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Credit: Alice Heyeh

Racially motivated violence has become extremely prevalent this past year. But how much do you know about violence against Asian Americans? As we reach the one-year anniversary of the devastating COVID-19 pandemic, Asian American hate has skyrocketed like never before — an issue that has unfortunately been overlooked by many.

Due to the pandemic’s origins in Wuhan, China, everything Chinese-related became the scapegoat for America’s suffering. Incited by former President Trump’s offensive vernacular that referred to the pandemic as the “Chinese virus” and “kung flu,” in addition to his promise to “make China pay,” xenophobia and Asian American hate have become more prevalent than ever.

But the issue is more than mere name-calling. One of the first Asian American hate crimes to make news over the past year occurred last spring when a Burmese man and his sons were grocery shopping at Sam’s Club, only to be violently stabbed in the face multiple times. In August 2020, an 89-year-old Asian woman was not only slapped in the face, but also had her clothes lit on fire. Over the past year, more and more videos have surfaced depicting Asian Americans being beaten, assaulted, verbally threatened, and robbed.

In fact, Asian American hate crimes have increased by 150% in major United States cities due to the pandemic. This past February, a 91-year-old man was violently pushed to the ground in Oakland, Calif.'s Chinatown, an 84-year-old Thai man was fatally attacked in San Francisco, and a 64-year-old Vietnamese woman was assaulted and robbed in San Jose, Calif. These recent racially motivated attacks, especially those inflicted upon the elderly, are incredibly sickening.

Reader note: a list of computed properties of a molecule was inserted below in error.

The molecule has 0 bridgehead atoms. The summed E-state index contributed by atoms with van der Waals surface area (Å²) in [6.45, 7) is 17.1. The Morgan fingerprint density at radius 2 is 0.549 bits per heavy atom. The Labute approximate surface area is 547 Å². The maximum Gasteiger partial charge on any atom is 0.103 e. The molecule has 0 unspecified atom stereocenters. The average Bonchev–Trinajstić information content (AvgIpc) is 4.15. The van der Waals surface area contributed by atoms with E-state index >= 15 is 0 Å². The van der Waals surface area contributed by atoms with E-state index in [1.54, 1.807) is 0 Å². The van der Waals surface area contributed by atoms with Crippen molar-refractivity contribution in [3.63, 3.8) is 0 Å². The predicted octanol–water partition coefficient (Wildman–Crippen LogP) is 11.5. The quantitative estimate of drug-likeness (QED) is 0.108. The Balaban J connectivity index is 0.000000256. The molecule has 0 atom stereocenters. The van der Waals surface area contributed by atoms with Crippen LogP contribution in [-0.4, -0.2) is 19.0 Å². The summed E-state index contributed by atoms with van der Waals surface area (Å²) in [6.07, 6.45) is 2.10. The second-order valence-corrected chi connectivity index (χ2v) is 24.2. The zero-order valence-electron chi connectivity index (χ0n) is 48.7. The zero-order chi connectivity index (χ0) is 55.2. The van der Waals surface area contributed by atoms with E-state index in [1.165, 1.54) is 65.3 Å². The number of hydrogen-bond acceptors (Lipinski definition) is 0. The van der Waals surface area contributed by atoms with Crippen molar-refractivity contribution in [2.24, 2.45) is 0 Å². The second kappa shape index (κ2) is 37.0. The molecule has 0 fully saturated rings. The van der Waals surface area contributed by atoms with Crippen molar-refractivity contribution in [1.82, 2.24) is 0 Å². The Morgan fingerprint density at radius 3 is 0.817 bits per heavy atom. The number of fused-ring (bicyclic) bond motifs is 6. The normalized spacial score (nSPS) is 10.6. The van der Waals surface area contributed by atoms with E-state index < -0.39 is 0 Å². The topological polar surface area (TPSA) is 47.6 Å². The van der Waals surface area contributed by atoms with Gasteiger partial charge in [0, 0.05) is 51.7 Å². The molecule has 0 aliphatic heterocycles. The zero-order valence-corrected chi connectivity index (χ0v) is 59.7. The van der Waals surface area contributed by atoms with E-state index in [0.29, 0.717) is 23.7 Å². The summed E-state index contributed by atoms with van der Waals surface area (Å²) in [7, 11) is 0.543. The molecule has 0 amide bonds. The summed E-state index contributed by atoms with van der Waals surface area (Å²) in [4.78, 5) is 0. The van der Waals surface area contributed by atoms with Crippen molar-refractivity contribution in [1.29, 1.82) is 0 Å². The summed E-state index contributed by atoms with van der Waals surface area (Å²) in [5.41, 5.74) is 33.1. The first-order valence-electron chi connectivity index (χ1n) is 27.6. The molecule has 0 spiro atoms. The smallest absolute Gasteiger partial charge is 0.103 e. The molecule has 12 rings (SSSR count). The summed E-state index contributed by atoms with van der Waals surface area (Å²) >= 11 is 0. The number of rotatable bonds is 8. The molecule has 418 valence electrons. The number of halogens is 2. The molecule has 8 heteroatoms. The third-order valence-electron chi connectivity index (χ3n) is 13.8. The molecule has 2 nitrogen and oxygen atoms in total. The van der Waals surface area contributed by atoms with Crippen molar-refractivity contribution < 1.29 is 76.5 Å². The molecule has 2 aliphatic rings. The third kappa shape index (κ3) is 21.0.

One of the most devastating attacks occurred on March 16, when six Asian women were shot and killed at Atlanta spas. Even more frustrating is the media’s apparent reluctance to label these murders as racially motivated hate crimes, despite the fact that Asian massage parlors were specifically targeted. Not only does this further oppress the Asian American community, it also diminishes their struggles. Due to the current trend of hatred and violence against Asian Americans in light of COVID-19, racism seems to be the only explanation for why such a despicable action could occur.

As the news continues to pile up with more and more Asians falling victim to racist acts of violence, fear and terror have been instilled in the entire Asian American community. Will it ever be safe to walk the streets in public? When will society finally see Asians as human beings?  

“I used to be afraid of walking the streets alone at night,” said Hebe Chen, a College first year. “But after seeing the videos of Asian American people and elders being verbally and physically assaulted, I noticed that, now, when I walk outside during the day, I subconsciously add more distance between me and the people walking towards me or next to me, as if I’m giving myself more reaction time in case someone would take out their hands and shove me too.”